In fact, nothing will solve the problem until the problem is identified (and agreed-upon). Until that moment, everyone's just talking and spending money.

Posted by: steve miller at June 15, 2007 02:56 PM

Hi -

DPU: the policy of calming things down, of forcing a pseudo-stability of the Arab status quo, of avoiding conflict (rather than resolving it) has brought us to this point, where Iran and its proxies are going to try and resolve the Palestinian problem because apparently no one else is willing to do so.

But things are going to get much, much worse before they can even begin to get better, and the people suffering will be those living in Gaza.

The UN created the problem by building the camps and refusing to pressure a solution, as it didn't want to take the only weapon that the Arabs had against Israel, the political weapon of the refugee status of the Palestinians, an artificial construct that has been yielded to great effect by both cynical power mongers and by the thugs that run Iran just as cynically in the name of Allah, but see no problem in condemning the entire population of Gaza into abject poverty in the name of their religious fantasies.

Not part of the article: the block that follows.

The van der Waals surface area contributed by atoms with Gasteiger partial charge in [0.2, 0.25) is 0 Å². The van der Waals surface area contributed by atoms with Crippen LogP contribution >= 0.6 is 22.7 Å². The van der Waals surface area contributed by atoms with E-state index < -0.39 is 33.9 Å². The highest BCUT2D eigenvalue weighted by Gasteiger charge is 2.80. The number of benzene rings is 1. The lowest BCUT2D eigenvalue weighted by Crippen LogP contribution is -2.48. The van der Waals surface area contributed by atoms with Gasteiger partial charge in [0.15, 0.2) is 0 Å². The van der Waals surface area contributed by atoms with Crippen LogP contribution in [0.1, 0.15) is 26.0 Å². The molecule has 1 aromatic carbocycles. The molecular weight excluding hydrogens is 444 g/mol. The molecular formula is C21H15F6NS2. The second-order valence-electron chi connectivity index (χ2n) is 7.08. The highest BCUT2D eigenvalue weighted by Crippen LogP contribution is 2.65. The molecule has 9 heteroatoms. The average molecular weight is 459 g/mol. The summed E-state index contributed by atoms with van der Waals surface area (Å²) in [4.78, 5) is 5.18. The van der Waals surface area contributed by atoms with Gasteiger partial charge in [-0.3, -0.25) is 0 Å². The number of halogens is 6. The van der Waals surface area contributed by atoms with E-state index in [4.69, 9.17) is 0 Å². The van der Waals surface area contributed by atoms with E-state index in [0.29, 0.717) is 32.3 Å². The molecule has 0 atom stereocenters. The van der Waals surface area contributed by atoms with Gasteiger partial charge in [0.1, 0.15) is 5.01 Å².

What has to happen before the veil is raised from your eyes? How many must die?

The status quo is rotten, shot through with corruption and the most basest, cynical manipulation of public opinion by so-called journalists who are themselves laughably manipulated by that organized thugocracy that calls itself the Islamic Republic of Iran.

All you want to do is maintain that status quo. Despicable.

Posted by: John F. Opie at June 15, 2007 02:58 PM

Imagine there's a Hamas terrorist whose admitted reason for existence is to participate in the genocide of the Jews.

Are Israel's citizens safer if this Hamas terrorist is:

A) left free to pursue his murderous agenda

or